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Harvard researchers create 3D images using a single lens

A team of researchers from the Harvard School of Engineering and Applied Sciences have developed a way to create 3D images using a single lens without requiring new hardware and without moving the camera.

CNet Asia reports that the method works by taking two images with a camera or microscope. The camera doesn’t move, but each image is focused at a different depth. Those images are then run through a computer that calculates the angle of light to each pixel. This allows the computer to determine what the image would look like if taken from a different position, the way the second lens on a 3D camera would see it.

The technique is called “light field moment imaging.” The images can be stitched together to create a stereoscopic animation.

This technology can be used with a regular camera, opening up potential uses for viewing microscopic materials, photos, and eventually movies in 3D.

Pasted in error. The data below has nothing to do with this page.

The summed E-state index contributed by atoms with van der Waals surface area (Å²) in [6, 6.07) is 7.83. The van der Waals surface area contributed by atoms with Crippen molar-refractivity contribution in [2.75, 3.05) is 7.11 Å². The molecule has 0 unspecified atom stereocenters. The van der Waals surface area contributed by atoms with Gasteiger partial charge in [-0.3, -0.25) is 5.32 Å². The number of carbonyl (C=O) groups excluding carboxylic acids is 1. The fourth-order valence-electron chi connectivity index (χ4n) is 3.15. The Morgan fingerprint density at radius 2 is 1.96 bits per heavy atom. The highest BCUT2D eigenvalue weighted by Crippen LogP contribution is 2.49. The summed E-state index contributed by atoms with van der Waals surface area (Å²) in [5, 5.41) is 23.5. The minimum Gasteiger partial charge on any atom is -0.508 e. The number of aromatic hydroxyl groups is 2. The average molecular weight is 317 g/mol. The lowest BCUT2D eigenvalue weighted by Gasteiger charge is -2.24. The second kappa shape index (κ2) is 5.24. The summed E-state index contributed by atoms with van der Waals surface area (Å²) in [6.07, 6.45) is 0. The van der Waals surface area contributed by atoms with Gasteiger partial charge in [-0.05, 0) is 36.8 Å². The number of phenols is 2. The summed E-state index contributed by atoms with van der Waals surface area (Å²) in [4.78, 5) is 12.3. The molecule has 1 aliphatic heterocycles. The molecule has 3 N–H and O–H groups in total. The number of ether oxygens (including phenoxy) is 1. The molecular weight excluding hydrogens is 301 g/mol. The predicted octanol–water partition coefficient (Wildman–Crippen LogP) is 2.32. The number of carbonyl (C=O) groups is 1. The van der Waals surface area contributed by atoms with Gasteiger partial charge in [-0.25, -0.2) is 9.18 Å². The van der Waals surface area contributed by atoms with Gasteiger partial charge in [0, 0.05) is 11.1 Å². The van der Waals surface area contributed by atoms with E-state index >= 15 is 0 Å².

“When you go to a 3D movie, you can’t help but move your head to try to see around the 3D image but, of course, it’s not going to do anything because the stereo image depends on the glasses. Using light field moment imaging, though, we’re creating the perspective-shifted images that you’d fundamentally need to make that work — and just from a regular camera. So maybe one day this will be a way to use all of the existing cinematography hardware and get rid of the glasses. With the right screen, you could play that back to the audience, and they could move their heads and feel like they’re actually there,” says graduate student Antony Orth.

A demonstration of the new imaging can be seen here.